8. Spammer

    Worship Music in the Church

    Chanted psalms and prayers is the music of the ancient temple and synagogue. Listening to it, whether Gregorian or (in particular) Christian chant that sounds Middle-Eastern (Byzantine, Mozarabic, Syriac, Beneventan, Milanese, Old Roman), is to transport yourself musically back to apostolic times. I can’t imagine Christian worship without it.
  9. Spammer

    Apostasy and restoration

    Yes, there are many similarities, some of them uncanny, especially if you compare LDS temple rituals with Coptic, Eastern Orthodox and pre-Vatican II rites, which, to answer your question, should give you a hint about what I think of the Novus Ordo Liturgy. Henry VIII stripped the altars in England and Vatican II stripped them everywhere else. Pope Benedict’s issuance of his letter ‘Summorum Pontificum’ was therefore a great day for the Latin Rite churches.
  10. Spammer

    Apostasy and restoration

    When you mention what Stendhal said regarding the need for temples and the Restoration, I would hope your talk will include some mention that temples and temple theology are also part of the Catholic tradition, Liturgy and church buildings, to include such ancient temple elements as divinization (theosis), the Holy of Holies, bread and wine, anointing with oil, sacred clothing (vestments), the seven branched candlestick, the veil, and incense. Protestantism has mostly forgotten the temple-centric worship of the Catholicism they sought to reform, eliminating most of the temple elements I mentioned in the process.
  11. Spammer

    God is real and the Church is True

    For what it’s worth, I was a missionary in the mid-80s and conducted a few baptismal interviews. I also had to ask about masturbation and whether female investigators had had an abortion.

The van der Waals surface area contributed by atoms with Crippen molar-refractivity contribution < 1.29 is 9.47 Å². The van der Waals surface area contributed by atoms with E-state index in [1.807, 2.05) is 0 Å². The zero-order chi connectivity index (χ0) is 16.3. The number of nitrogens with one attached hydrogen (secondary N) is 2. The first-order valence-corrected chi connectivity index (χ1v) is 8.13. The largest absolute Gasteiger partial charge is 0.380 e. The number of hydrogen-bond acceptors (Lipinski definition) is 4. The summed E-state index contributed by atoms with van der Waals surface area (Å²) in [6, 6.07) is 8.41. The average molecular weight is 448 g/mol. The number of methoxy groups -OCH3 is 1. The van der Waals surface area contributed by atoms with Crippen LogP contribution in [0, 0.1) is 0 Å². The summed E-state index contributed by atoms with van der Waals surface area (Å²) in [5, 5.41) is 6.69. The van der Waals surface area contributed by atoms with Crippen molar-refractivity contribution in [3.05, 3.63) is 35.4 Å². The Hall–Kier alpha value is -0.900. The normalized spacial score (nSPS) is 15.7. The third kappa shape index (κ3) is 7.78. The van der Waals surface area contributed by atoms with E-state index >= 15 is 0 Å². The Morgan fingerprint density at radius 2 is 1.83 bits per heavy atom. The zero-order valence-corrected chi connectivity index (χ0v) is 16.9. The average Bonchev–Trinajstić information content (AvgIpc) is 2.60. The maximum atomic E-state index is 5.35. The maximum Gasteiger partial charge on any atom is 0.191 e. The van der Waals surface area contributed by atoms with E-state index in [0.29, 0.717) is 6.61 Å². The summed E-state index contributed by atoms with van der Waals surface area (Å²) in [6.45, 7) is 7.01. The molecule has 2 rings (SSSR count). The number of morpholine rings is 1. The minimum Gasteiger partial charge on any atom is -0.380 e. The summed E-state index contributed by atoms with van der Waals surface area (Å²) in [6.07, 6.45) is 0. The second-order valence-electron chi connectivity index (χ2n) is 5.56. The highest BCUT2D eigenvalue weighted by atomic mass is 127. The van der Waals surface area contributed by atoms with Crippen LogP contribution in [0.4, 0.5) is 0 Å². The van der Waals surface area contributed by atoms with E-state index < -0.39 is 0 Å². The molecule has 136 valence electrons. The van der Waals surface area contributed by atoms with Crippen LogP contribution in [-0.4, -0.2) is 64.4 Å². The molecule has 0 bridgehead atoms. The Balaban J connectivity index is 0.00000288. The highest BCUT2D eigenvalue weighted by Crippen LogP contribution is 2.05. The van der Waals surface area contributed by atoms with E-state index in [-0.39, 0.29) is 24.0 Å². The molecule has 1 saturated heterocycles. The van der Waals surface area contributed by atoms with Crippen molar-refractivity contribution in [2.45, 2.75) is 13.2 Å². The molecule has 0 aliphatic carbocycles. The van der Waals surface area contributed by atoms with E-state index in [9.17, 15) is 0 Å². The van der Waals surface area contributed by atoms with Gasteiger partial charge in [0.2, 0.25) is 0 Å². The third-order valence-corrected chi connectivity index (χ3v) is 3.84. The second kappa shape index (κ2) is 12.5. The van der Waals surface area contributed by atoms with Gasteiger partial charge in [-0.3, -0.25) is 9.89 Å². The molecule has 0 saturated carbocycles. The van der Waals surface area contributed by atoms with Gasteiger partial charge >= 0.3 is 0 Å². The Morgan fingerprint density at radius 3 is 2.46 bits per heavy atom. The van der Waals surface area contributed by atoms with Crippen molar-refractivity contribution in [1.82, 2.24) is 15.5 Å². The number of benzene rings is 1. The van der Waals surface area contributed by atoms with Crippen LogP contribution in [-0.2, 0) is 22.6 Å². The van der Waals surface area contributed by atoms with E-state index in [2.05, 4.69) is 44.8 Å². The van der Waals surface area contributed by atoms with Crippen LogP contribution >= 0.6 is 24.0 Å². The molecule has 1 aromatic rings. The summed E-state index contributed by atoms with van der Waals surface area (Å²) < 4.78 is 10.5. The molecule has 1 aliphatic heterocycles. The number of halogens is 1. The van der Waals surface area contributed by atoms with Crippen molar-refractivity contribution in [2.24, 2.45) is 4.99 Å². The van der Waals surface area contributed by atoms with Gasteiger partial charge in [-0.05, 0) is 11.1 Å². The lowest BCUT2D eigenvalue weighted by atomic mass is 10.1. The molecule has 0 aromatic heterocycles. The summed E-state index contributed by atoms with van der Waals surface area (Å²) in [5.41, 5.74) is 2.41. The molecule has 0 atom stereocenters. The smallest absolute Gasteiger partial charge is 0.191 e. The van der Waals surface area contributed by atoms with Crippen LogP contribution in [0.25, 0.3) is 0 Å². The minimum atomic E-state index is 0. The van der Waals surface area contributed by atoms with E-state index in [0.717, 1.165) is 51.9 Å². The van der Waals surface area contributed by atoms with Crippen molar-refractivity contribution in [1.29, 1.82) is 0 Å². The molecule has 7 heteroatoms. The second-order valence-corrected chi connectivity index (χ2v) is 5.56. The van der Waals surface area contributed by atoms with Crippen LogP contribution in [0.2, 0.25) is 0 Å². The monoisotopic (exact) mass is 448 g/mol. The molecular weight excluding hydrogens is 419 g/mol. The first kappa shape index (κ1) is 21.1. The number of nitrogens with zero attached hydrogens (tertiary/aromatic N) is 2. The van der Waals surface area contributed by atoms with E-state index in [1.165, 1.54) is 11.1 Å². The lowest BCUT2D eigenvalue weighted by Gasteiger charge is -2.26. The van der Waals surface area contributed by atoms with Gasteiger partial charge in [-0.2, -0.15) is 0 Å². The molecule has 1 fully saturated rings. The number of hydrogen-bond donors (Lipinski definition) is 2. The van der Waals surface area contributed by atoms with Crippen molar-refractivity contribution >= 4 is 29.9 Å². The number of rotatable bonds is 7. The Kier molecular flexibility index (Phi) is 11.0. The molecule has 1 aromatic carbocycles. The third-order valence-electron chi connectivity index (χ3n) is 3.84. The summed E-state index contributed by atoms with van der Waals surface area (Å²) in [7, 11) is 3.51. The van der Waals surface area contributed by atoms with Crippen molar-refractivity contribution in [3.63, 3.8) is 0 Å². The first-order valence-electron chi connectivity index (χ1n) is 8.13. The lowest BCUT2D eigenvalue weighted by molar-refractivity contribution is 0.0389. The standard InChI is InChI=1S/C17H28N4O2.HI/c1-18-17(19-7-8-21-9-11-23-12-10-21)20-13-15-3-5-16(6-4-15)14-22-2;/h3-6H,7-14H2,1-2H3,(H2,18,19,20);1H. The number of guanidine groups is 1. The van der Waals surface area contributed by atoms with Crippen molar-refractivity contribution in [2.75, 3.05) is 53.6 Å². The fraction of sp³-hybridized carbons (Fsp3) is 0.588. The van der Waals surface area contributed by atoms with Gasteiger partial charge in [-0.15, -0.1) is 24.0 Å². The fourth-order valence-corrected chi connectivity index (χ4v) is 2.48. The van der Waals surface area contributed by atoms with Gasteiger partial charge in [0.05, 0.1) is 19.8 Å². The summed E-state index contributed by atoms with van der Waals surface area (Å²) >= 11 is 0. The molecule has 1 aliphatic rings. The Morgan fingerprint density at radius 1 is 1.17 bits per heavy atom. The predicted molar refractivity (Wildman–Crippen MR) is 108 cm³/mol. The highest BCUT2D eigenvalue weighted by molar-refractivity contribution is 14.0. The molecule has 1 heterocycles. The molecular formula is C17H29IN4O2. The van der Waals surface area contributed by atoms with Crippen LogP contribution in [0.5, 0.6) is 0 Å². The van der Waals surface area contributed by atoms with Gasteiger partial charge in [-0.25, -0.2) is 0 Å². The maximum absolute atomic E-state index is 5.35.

12. Spammer

    Using the scientific method to recognize the spirit

    The first step is to recognize and accept that your own spiritual experiences have nothing to do whatsoever with the content of others’ spiritual experiences. You can never know what others have truly experienced without experiencing their experiences as they’re experienced. Which is impossible. Without that, your thoughts on what they experienced are merely a guess. Telling others they didn’t really experience what they think they experienced based on a guess is hubris. It’s also insulting, no matter how well intentioned. So, if someone says that God did not answer their sincere prayer, you have to accept it and not try to explain their experience away.
  13. Here’s what really happened. After reading the Book of Mormon, I prayed to ask God if it was true. But - I wasn’t truly sincere. I lacked faith in Christ. I didn’t really want an answer, because that would bring responsibility I wasn’t willing to accept. I was born into the church and raised in Utah, surrounded by Mormons. It’s easier for converts to detect the spirit. I secretly wanted to drink coffee and beer or look at porn. I had committed a sin that I never went to the bishop to clear up. My parents didn’t teach me properly and created false expectations. I did receive a witness, but didn’t recognize it. See what I did there? All of the above are things people have said to me to explain away my experience after I tell them I never received that witness of the Book of Mormon’s truthfulness. I appreciate your good intentions, but my experience is my experience and no one knows it like I do.
  14. I’m still waiting for you to tell me precisely how many of the 266 popes were bad men. You never did answer that question.
  15. You need another category. I’m formerly LDS, met all five of your prerequisites, but never received the expected confirmatory spiritual witness. I don’t believe Nephites existed.